How Long Are Alcohol Rehab Programs?
Last Updated: November 3, 2023
Alcohol rehab programs are often customized to meet your specific needs and situation. While there’s quite a bit of variability, average lengths of program stays can give you an idea of what to expect.
How long you stay in alcohol rehab depends on your needs, goals, support and the type of program you attend. There are multiple levels of care within alcohol treatment programs based on what kind of support a person requires. Treatment centers may offer services that include:
- Medical detox: On-site medical monitoring and withdrawal symptom management that support patients as they come off of alcohol.
- Residential rehab: Individuals live onsite while receiving rehab services.
- Partial hospitalization program (PHP): A step down from residential services, where the individual lives at home and attends 18 to 20 hours of treatment each week.
- Intensive outpatient (IOP): Patients go to a facility for around 10 hours of treatment per week while living at home.
- Outpatient programming: The patient lives at home and attends less than nine hours of treatment per week.
- Referrals to aftercare programs: Recovery is a lifelong process, so addiction treatment also includes aftercare support.
How Long Does Alcohol Detox Take?
The duration of alcohol detox varies from person to person, often lasting between four and ten days. Several factors can affect the length of medical detox for alcohol, including:
- Overall health
- Type of alcohol consumed
- Whether another substance or prescription medication was used with the alcohol
- How often the alcohol and additional substance(s) were used
- Amount of alcohol consumed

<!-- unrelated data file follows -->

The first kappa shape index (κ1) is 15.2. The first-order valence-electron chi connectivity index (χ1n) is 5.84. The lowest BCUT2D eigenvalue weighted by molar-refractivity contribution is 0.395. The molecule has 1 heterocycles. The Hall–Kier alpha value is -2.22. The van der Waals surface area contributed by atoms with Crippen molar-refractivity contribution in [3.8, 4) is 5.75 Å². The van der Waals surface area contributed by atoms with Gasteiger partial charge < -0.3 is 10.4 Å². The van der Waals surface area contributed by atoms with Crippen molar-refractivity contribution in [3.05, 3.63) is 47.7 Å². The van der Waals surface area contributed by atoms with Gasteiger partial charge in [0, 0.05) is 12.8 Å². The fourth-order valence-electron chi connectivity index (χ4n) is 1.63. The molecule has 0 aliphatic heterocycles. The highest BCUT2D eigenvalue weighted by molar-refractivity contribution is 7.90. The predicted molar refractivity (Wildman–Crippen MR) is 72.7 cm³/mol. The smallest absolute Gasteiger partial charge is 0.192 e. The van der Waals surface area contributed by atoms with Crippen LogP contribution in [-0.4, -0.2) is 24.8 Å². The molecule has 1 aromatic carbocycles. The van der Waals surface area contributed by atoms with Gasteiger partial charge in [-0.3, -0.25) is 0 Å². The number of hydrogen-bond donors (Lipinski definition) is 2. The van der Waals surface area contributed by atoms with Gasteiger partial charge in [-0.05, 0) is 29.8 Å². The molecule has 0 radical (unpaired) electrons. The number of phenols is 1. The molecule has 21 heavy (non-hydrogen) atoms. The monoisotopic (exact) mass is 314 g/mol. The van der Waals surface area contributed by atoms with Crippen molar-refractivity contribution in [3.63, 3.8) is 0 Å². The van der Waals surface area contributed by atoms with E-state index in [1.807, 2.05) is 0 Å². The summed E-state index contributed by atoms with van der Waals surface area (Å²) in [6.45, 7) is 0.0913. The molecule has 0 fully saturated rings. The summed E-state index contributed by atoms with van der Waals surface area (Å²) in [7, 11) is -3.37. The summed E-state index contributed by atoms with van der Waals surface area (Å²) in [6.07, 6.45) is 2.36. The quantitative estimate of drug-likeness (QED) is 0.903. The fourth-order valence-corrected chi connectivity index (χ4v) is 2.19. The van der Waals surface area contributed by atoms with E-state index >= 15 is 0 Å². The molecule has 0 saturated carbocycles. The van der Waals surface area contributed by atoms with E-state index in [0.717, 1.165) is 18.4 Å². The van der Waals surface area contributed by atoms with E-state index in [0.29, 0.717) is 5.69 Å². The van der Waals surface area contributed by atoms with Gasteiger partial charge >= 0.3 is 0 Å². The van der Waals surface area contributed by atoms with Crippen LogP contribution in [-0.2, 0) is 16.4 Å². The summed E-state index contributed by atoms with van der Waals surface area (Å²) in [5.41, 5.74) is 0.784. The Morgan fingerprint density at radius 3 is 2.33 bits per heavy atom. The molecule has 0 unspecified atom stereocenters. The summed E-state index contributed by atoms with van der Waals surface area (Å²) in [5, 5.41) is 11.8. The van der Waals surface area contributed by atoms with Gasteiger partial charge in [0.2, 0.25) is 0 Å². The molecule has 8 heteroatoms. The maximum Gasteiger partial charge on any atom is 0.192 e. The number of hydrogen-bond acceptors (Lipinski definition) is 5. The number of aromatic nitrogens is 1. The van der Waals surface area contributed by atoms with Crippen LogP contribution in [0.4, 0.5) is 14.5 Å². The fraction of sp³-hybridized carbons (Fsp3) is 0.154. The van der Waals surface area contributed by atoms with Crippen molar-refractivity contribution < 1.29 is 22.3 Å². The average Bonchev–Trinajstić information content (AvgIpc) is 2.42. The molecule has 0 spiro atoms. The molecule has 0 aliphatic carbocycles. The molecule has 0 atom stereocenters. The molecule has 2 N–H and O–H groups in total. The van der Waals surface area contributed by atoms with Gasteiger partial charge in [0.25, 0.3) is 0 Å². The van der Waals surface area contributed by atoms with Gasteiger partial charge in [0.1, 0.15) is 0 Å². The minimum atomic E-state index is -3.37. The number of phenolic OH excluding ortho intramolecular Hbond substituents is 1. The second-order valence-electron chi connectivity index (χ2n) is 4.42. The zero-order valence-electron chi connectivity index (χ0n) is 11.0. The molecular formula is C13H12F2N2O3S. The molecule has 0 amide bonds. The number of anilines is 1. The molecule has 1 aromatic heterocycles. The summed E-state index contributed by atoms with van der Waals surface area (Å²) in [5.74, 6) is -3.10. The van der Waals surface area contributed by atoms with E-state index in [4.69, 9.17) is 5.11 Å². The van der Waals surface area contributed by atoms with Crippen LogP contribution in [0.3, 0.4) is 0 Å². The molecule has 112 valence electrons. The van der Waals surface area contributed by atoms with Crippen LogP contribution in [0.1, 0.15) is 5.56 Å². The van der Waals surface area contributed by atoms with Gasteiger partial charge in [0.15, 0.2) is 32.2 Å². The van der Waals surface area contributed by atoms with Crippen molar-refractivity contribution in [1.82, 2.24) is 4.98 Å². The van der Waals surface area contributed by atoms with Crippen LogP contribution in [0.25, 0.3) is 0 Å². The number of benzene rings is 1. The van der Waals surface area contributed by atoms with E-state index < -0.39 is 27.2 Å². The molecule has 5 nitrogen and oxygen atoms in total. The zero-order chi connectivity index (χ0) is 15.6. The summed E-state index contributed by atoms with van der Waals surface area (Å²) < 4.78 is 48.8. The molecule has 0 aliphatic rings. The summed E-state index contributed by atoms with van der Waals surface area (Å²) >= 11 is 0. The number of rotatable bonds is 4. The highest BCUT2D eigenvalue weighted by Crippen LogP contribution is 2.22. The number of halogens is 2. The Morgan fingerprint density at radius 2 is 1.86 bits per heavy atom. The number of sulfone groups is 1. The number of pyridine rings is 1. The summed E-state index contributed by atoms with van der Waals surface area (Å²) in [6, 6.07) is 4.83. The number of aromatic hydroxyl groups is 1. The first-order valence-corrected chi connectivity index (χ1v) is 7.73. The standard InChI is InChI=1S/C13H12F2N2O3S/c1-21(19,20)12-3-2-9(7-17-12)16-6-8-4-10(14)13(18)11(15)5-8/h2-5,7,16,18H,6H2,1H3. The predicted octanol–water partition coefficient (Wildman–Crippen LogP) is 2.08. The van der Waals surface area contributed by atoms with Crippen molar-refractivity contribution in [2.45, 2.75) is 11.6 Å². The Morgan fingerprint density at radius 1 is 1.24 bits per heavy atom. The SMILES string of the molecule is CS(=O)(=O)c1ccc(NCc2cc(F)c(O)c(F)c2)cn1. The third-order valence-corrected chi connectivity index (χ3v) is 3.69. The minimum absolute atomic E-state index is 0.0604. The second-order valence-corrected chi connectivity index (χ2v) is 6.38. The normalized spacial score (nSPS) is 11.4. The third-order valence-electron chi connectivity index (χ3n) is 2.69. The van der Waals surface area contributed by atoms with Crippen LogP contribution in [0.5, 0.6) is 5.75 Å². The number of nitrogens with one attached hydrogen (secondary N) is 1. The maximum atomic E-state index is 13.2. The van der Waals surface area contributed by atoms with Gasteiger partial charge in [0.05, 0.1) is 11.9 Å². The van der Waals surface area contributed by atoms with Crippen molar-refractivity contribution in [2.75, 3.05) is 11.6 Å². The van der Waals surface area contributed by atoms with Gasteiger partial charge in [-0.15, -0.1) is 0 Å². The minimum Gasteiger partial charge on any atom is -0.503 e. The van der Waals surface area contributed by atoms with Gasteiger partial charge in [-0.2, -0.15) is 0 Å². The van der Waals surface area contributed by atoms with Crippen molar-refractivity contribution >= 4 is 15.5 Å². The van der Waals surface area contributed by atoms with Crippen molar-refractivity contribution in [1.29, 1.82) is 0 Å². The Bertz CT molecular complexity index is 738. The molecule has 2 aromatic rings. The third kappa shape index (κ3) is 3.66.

- Time they last drank
- Co-occurring mental health conditions
How Long Does Alcohol Rehab Take?
Alcohol rehab includes different levels of care, such as residential or outpatient services. Each program varies in its duration lengths, so a person may be in formal treatment for weeks, months or even a year. The type of treatment program a person enters depends on their:
- Support system and living environment
- Risk of relapse
- Level of intoxication or withdrawal potential
- Physical health
- Co-occurring mental health conditions
- Readiness or willingness to change
Residential (Inpatient) Alcohol Rehab Duration
The most common program lengths for residential alcohol rehab are 30, 60 and 90 days. However, some facilities offer more long-term stays, such as six months to one year. These are often for individuals with significant trauma history, multiple addictions or significant comorbid mental health conditions.
The duration of residential alcohol treatment for a patient depends on the specific facility and a number of individual factors, including:
- Support needs
- Willingness to change
- Barriers to treatment
- Support system
- Access to help
- Job and familial commitments
- Insurance coverage
- Finances available for private pay
When deciding how long to stay in treatment, discuss your needs, goals, coping strategies and stressors with your treatment team. Review all of your treatment options upon exiting residential rehab.
Outpatient Alcohol Rehab Duration